One government lawyer said it best: "Everybody has always finessed the first day of a shutdown."
And particularly this year, with all the confusion over the fate of the continuing resolution, not to mention questions over which agencies actually would be involved, this morning arrived with many a bureaucrat wondering: what am I supposed to do at work today?
When government agencies are ordered to shut down, as appeared possible today, the law requires that they conduct only "essential" activities and "phase down" the rest of their operations.
It doesn't say employes have to be zealous about doing things they may have to undo tomorrow. While the form of a shutdown may be followed, the substance of government activities usually is not altered enough for the average citizen to notice. The mail is delivered, military maneuvers and criminal investigations continue, the air traffic controllers are on the job.
This year's budgetary drama is considerably less dramatic than last year's, since the appropriations bills for several agencies, including the Department of Housing and Urban Development, the Environmental Protection Agency and the National Aeronautics and Space Administration, already were approved. On Saturday, the president also signed the appropriations bills for the Transportation and Agriculture departments. Congress yesterday also sent the president the Interior Department funding bill.
But funding for other major agencies remained hostage this weekend to political battles in the lame-duck Congress and between legislators and the White House. The largest agencies potentially affected are the Health and Human Services Department and the civilian side of the Defense Department.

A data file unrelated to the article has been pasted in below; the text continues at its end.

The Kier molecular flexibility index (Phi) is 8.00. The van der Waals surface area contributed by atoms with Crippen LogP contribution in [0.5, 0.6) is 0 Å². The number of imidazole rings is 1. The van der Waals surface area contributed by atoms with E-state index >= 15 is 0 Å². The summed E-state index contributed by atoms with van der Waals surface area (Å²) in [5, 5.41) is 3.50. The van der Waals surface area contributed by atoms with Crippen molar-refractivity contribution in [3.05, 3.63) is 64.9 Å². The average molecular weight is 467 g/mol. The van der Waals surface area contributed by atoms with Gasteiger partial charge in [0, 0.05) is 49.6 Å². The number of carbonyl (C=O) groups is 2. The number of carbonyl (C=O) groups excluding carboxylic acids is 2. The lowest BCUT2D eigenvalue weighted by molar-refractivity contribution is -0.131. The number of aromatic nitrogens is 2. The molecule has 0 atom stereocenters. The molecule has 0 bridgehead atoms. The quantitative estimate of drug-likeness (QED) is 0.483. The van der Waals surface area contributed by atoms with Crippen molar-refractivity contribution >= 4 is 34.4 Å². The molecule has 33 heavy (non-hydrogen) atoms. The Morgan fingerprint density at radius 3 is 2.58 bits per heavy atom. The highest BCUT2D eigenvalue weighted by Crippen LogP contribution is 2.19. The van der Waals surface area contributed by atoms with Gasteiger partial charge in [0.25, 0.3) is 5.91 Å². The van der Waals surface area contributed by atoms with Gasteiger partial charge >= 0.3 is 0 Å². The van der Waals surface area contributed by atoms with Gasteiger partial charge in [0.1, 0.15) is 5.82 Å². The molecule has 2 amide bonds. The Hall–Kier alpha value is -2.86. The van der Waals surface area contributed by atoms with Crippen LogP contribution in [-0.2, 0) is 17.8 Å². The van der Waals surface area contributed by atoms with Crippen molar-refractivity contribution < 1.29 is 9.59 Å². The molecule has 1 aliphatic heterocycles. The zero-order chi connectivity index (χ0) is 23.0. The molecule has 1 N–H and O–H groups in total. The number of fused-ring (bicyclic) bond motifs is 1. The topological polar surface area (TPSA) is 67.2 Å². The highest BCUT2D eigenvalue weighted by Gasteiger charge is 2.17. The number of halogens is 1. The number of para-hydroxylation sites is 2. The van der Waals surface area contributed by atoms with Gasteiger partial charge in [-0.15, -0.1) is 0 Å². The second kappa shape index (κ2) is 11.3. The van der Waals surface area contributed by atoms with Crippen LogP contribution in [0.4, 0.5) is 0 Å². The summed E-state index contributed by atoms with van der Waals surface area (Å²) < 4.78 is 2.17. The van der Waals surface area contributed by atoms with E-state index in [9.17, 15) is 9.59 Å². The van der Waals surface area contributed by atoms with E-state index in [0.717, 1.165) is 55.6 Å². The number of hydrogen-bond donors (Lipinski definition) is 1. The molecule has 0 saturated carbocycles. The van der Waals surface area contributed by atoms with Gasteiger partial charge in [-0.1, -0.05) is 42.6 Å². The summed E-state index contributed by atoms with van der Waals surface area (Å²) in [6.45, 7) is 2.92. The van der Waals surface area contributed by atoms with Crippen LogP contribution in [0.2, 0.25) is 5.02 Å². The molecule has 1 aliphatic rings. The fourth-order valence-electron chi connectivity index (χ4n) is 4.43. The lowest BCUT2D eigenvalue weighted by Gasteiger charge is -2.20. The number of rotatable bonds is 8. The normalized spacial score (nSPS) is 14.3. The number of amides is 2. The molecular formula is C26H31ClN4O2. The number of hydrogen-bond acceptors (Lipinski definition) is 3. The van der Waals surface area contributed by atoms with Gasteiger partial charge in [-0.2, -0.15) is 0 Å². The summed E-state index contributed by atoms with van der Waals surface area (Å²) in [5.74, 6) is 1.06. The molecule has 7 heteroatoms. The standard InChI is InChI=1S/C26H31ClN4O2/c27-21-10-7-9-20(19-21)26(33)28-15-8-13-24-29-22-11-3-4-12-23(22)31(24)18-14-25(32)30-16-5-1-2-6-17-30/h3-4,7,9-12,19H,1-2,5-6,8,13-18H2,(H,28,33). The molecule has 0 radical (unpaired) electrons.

These are also the agencies that have offered the most resistance to prodding from the Office of Management and Budget, whose general counsel, Michael Horowitz, serves as master of ceremonies for the event.
On Friday morning, Horowitz and officials of HHS still had not come to terms on how many employes of the Social Security Administration were truly essential to the department's continued functioning. OMB also had received a crisp letter from the office of Defense Secretary Caspar W. Weinberger, saying Defense understood the requirements of the law mandating the shutdown and strongly implying DOD's decisions need not be second-guessed by OMB.
A year ago, when large portions of the government closed up shop because of a similar impasse between Congress and the White House, all defense's military and civilian employes continued business as usual. Late Friday, a Defense spokesman would say only that DOD had "a contingency plan" and there was no need to discuss particulars unless the agency's spending authority lapsed.
These prickly encounters aside, Horowitz said earlier last week that the repeated dress rehersals for a government shutdown made the preparations this time seem routine. An OMB directive requires all agencies to provide the budget office with plans detailing which of their employes are essential and which will be sent home if a funding hiatus seems likely to last more than a few hours.
The OMB directive draws its authority from two opinions written by then-attorney general Benjamin R. Civiletti, one shortly before a day-long shutdown of the Federal Trade Commission and one a few months later. The first interpreted the 1870 Antideficiency Act as prohibiting an agency from carrying on its business if Congress hasn't given it money to spend. Agency heads who defied the law could be subject to criminal penalties, Civiletti said.
The second opinion enumerated the government activities essential to protecting the life and property of American citizens and meeting contractual obligations. In a directive sent out from OMB Friday, activities such as medical care, border protection, criminal investigations, borrowing, tax collections, generating electrical power and "maintaining the protection of research property" -- including feeding experimental animals -- were specifically exempted from a shutdown.